Stryker Hip Lawsuit Settlement Announced in Nationwide LFIT Femoral Head Litigation

Published on November 5, 2018 by Sandy Liebhard

Stryker Corp. has agreed to settle all pending hip replacement lawsuits involving its LFIT CoCr V40 femoral heads and related components.

Stryker Hip Lawsuit Discovery Stayed Through July 2019

The hip replacement settlement was announced Friday in the U.S. District Court, District of Massachusetts, where all such federal claims have been consolidated in a multidistrict litigation. An Order issued by Court that same day stayed discovery in all pending cases through July 31, 2019, “so walk-away rights or settlements can be confirmed.”

The terms of the Stryker hip settlement are confidential. Media reports suggest that the agreement covers recalled and unrecalled LFIT V40 femoral heads, as well as modular hip stems compatible with those components, including Accolade TMZF, Accolade 2, Citation, Meridian and Rejuvenate.

In addition to the Stryker hip lawsuits pending in Massachusetts, the settlement will also cover similar claims filed in a multicounty litigation underway in New Jersey’s Bergen County Superior Court. The judge overseeing that proceeding recently extended discovery through July 31, 2019.

Plaintiffs who have filed LFIT V40 claims in any other jurisdiction will also be eligible to participate in the settlement.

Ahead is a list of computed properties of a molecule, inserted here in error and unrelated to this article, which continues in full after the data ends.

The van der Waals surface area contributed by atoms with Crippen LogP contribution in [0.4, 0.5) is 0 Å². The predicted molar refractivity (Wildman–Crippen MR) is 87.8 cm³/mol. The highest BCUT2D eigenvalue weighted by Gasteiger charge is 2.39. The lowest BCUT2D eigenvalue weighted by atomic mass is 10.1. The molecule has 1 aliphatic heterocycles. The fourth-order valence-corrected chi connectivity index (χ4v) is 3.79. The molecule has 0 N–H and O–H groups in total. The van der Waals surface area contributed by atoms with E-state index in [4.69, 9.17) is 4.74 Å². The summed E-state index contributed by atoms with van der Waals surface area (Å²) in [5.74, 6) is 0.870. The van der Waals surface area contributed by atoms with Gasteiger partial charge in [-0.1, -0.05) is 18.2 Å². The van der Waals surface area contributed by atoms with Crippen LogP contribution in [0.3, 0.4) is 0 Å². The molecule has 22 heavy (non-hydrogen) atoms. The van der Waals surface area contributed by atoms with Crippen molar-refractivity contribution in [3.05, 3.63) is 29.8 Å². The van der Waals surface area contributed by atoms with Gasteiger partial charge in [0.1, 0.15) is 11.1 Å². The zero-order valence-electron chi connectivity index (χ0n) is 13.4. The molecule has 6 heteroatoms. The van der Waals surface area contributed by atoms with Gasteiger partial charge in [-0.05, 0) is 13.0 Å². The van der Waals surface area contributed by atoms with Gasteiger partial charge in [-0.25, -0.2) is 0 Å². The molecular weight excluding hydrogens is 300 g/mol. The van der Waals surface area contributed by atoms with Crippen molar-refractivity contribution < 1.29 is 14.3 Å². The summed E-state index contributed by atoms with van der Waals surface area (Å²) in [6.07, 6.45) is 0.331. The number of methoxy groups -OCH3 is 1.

LFIT CoCr V40 Femoral Heads: What’s the Problem?

Stryker’s LFIT CoCr V40 femoral heads are compatible with a variety of modular hip implant stems, including the:

  • Accolade TMZF Femoral Stem
  • Accolade II Femoral Stem
  • Restoration Femoral Hip Stem
  • Rejuvenate Monolithic Stem
  • ABG II Monolithic Femoral Stem
  • Hipstar Femoral Stem
  • Citation TMZF HA Stem
  • Meridian PA Femoral Stem

In August 2016, the company announced a hip replacement recall for certain LFIT V40 femoral heads manufactured prior to 2011, after the devices were associated with a high number of complaints regarding taper lock failure.

Earlier this year, Stryker issued another alert for LFIT V40 femoral heads, after the devices were associated with an unusually high number of complaints involving femoral head/hip stem disassociation.

Stryker hip lawsuit plaintiffs claim that the components’ allegedly defective design increases the likelihood that recipient will experience painful and debilitating complications, including:

  • Dislocation
  • Loosening of the implant
  • Peri-Prosthetic fracture
  • Leg length discrepancy
  • Loss of mobility
  • Inflammatory response
  • Adverse local tissue reaction
  • Need for revision surgery

Stryker Rejuvenate and ABG II Modular-Neck Hip Stem Settlement

This is the second major hip replacement settlement involving Stryker components since November 2014, when the company agreed to pay more than $1 billion to resolve thousands of product liability claims involving its Rejuvenate and ABG II Modular-Neck hip stems.

Those devices were recalled in in July 2012, after the metal stems were found to be subject to a high rate of fretting and corrosion at the modular-neck junction.

The initial settlement agreement only covered individuals who had undergone revision surgery for a recall-related reason prior to November 3, 2014. Two years later, however, Stryker agreed to expand the settlement to include Rejuvenate and ABG II recipients who underwent a recall-related revision procedure prior to December 19, 2016.

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